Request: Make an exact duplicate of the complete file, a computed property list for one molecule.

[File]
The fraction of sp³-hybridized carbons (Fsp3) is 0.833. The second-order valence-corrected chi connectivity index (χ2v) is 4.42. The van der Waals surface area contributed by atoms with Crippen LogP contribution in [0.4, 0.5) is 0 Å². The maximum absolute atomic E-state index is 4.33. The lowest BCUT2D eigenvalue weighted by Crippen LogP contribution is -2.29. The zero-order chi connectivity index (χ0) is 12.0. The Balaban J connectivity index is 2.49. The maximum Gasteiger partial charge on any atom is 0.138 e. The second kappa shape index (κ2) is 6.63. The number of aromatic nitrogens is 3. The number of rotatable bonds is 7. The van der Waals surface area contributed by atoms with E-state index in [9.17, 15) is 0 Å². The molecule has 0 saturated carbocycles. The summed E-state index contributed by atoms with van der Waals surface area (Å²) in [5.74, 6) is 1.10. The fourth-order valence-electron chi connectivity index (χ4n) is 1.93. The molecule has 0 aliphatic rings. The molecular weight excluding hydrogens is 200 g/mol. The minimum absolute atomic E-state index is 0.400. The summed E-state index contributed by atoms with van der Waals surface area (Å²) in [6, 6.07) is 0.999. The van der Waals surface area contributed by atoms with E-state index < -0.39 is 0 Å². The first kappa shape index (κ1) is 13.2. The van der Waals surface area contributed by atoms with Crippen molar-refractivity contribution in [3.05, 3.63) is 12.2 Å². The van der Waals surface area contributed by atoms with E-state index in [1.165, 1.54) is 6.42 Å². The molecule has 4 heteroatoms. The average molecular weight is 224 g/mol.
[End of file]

The fraction of sp³-hybridized carbons (Fsp3) is 0.833. The second-order valence-corrected chi connectivity index (χ2v) is 4.42. The van der Waals surface area contributed by atoms with Crippen LogP contribution in [0.4, 0.5) is 0 Å². The maximum absolute atomic E-state index is 4.33. The lowest BCUT2D eigenvalue weighted by Crippen LogP contribution is -2.29. The zero-order chi connectivity index (χ0) is 12.0. The Balaban J connectivity index is 2.49. The maximum Gasteiger partial charge on any atom is 0.138 e. The second kappa shape index (κ2) is 6.63. The number of aromatic nitrogens is 3. The number of rotatable bonds is 7. The van der Waals surface area contributed by atoms with E-state index in [9.17, 15) is 0 Å². The molecule has 0 saturated carbocycles. The summed E-state index contributed by atoms with van der Waals surface area (Å²) in [5.74, 6) is 1.10. The fourth-order valence-electron chi connectivity index (χ4n) is 1.93. The molecule has 0 aliphatic rings. The molecular weight excluding hydrogens is 200 g/mol. The minimum absolute atomic E-state index is 0.400. The summed E-state index contributed by atoms with van der Waals surface area (Å²) in [6, 6.07) is 0.999. The van der Waals surface area contributed by atoms with E-state index < -0.39 is 0 Å². The first kappa shape index (κ1) is 13.2. The van der Waals surface area contributed by atoms with Crippen molar-refractivity contribution in [3.05, 3.63) is 12.2 Å². The van der Waals surface area contributed by atoms with E-state index in [1.165, 1.54) is 6.42 Å². The molecule has 4 heteroatoms. The average molecular weight is 224 g/mol.